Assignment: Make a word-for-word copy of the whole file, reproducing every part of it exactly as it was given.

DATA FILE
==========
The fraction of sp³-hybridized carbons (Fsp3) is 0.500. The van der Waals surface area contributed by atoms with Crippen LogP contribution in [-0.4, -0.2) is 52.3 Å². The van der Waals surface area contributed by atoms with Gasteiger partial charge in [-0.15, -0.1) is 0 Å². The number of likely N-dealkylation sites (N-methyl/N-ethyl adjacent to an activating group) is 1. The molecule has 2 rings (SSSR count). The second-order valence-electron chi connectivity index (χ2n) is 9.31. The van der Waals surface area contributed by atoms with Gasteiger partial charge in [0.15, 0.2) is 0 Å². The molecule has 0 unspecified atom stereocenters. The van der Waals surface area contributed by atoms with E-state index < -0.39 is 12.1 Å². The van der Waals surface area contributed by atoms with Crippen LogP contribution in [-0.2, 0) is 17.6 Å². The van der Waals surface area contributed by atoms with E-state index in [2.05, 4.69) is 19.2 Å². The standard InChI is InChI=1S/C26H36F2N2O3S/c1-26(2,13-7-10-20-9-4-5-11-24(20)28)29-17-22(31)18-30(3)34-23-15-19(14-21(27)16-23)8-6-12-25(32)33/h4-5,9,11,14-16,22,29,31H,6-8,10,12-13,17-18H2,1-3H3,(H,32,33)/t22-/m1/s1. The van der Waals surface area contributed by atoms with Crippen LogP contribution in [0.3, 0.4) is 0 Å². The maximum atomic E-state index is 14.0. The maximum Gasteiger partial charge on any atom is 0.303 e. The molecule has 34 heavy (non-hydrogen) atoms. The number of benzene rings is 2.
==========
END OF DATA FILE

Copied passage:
The fraction of sp³-hybridized carbons (Fsp3) is 0.500. The van der Waals surface area contributed by atoms with Crippen LogP contribution in [-0.4, -0.2) is 52.3 Å². The van der Waals surface area contributed by atoms with Gasteiger partial charge in [-0.15, -0.1) is 0 Å². The number of likely N-dealkylation sites (N-methyl/N-ethyl adjacent to an activating group) is 1. The molecule has 2 rings (SSSR count). The second-order valence-electron chi connectivity index (χ2n) is 9.31. The van der Waals surface area contributed by atoms with Gasteiger partial charge in [0.15, 0.2) is 0 Å². The molecule has 0 unspecified atom stereocenters. The van der Waals surface area contributed by atoms with E-state index < -0.39 is 12.1 Å². The van der Waals surface area contributed by atoms with Crippen LogP contribution in [-0.2, 0) is 17.6 Å². The van der Waals surface area contributed by atoms with E-state index in [2.05, 4.69) is 19.2 Å². The standard InChI is InChI=1S/C26H36F2N2O3S/c1-26(2,13-7-10-20-9-4-5-11-24(20)28)29-17-22(31)18-30(3)34-23-15-19(14-21(27)16-23)8-6-12-25(32)33/h4-5,9,11,14-16,22,29,31H,6-8,10,12-13,17-18H2,1-3H3,(H,32,33)/t22-/m1/s1. The van der Waals surface area contributed by atoms with Crippen LogP contribution in [0.3, 0.4) is 0 Å². The maximum atomic E-state index is 14.0. The maximum Gasteiger partial charge on any atom is 0.303 e. The molecule has 34 heavy (non-hydrogen) atoms. The number of benzene rings is 2.